A newly released film in the UK throws the spotlight on family politics and ever-rising land prices in the world of Burgundy wine, wrapped in well-shot scenes of the highs and lows of winemaking, writes Rosi Hanson.
French film director Cedric Klapisch fell in love with Burgundy. Back to Burgundy (113 mins, certificate 15) – originally titled Ce Qui Nous Lie in French – is the result. It’s showing at the Ciné Lumière in London, among a handful of other venues.
Read the review below the trailer
What is the film about?
Three siblings are thrown into turmoil when their father dies; the value of the wine estate they inherit is now astronomical.
Inheritance tax must be paid, and they cannot possibly afford it. The film explores the painful family dynamic and how the problem is finally resolved, somewhat improbably without selling out.
Against a scenic backdrop of Burgundian villages and vineyards, the seasons pass, beautifully shot, and we see the work in the vines, vat-house and cellar. There is a great Paulee (end-of-harvest party) scene.
What was the inspiration?
In 2010 Klapisch discovered that the Jean-Marc Roulot he knew as an actor was also a Meursault grower and star wine-maker.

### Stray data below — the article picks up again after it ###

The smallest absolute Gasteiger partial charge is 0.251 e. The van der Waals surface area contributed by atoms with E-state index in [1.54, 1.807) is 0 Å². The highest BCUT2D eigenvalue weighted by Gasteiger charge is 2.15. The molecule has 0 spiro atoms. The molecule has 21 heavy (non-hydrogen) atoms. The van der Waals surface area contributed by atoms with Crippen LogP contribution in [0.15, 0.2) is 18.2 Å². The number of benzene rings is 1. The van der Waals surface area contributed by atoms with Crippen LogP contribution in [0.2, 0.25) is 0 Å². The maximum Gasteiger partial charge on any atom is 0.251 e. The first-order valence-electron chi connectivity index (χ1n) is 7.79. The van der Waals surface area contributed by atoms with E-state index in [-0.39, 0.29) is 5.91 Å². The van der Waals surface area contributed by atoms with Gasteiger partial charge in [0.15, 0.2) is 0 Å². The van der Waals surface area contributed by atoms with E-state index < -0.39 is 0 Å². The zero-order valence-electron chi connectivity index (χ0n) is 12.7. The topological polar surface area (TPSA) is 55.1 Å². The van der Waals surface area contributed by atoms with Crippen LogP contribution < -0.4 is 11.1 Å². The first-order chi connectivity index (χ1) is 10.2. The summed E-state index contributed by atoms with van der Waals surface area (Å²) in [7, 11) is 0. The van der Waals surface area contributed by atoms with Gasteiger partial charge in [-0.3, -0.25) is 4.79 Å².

He started visiting him, camera in hand. Over several years, he hung out with Roulot and his friends. The idea for a film was born. When it came to shooting it, Alix and Etienne de Montille, Nicholas Potel, Lorraine Senard and others were happy to cooperate.
He cast Roulot as Marcel, the family’s manager. More importantly, he signed him up as technical consultant. The three principal actors Pio Marmai, Ana Giradot and Francis Civil, look at home.
When they walk through the vines tasting grapes to decide when to harvest, when the vines are pruned, when they have a technical discussion during a cellar tasting, it’s authentic.
A very real issue
This aspect got the approval of local audiences, at early showings for the many extras and their families. Michel Lafarge, wine-maker and at one time the long serving mayor of Volnay, felt Klapisch had really understood the situation which currently affects many families in the Cote d’Or.
The inheritance problem causes anguish and has resulted, as we have seen recently, in the sale of several famous old estates.
I loved this film, but then I love Burgundy. If you do, too, you will forgive the slightly clunky plot and some sentimentality. It’s very French in style, and it gets under the skin of Burgundy.
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